1. Absolutely. All hail them. BTW, I had the privilege of knowing P in person.

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    2. Bolen ki moshai? Konorokom-e oi boi tar sob chapter -er sheshe je "Harder Problem" gulo thakto segulor solution jene neoa jai?

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    3. Eta bhebe dekhini. Cheshta korte pari.

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  13. How come all these weird things happen to you only? too good.... "Had it been softer I may even have made love to it" - ROFL

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    Replies
    1. I have no idea why these things keep happening to only me. :(

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  14. Stopping at only two censored words indicates a lot of patience. Or maybe you don't know where to get the person who set this up, to give him a piece of mind.

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  15. It is such a simple incident but the way you wrote it, made me think how incredible the incident is! Such power in your writing. _/\_

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    Replies
    1. Nope. It is the incident that has made the piece remarkable, trust me.

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  16. this is awesome! one thing i am thinking of - can you translate it in bengali, and keep it as good? again this is so good!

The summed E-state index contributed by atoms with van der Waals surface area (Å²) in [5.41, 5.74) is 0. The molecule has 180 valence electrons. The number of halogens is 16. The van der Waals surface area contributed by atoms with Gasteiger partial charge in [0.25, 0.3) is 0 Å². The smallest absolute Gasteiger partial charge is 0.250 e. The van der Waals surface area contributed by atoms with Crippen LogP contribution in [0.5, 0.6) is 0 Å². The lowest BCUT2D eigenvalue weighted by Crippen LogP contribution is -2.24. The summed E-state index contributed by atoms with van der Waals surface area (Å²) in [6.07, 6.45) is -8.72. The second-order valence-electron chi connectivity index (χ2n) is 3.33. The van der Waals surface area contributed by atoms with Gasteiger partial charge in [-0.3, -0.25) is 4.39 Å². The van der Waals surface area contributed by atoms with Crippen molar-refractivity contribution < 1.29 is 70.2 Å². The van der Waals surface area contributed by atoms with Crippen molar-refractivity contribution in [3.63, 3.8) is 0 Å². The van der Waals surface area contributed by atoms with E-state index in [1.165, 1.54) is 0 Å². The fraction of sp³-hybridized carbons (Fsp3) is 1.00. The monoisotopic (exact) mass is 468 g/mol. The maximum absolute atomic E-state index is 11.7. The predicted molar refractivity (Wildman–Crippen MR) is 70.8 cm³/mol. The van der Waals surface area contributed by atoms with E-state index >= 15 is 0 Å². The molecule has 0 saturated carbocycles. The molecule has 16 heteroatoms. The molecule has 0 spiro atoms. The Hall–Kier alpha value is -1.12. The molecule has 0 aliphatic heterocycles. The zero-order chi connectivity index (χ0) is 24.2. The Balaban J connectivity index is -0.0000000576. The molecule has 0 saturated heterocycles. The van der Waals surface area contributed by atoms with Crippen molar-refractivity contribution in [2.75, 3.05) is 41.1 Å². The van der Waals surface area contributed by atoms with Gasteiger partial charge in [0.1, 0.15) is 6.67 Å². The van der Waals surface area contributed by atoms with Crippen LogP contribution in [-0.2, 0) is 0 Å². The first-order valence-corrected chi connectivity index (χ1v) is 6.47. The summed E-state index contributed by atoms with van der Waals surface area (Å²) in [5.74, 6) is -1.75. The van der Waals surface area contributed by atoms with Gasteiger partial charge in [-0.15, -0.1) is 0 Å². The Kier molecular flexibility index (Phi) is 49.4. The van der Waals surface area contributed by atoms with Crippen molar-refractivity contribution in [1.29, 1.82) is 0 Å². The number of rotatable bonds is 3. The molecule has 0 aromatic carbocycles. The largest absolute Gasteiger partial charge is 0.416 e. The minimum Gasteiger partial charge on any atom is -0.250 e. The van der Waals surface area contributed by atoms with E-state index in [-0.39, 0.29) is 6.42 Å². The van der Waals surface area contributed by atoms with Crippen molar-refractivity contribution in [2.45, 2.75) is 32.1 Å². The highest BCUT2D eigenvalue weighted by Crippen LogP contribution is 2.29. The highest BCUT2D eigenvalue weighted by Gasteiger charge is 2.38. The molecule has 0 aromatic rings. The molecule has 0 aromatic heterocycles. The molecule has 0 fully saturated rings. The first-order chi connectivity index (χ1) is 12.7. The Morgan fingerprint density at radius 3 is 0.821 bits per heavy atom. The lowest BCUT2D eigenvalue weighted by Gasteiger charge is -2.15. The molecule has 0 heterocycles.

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    Replies
    1. You are too demanding, Indiradi! I will try.

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  17. Very well written. Is this Kolkata or Bengaluru? Can't be Delhi. As soon as a Delhi electrician would spot the fault, he would turn to you and say "connection me kharabi hai, paanch sau rupaya lagega" for a 25-rupee job. But a Delhi electrician would never walk away leaving a problem, however small, behind.

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  18. So now finally people know howmuch our physics study cost us. It cost you 2 coffee-less mornings and it cost me 14 years!

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    Replies
    1. You've got it all wrong! It cost me 14 years PLUS two coffee-less mornings!

      Delete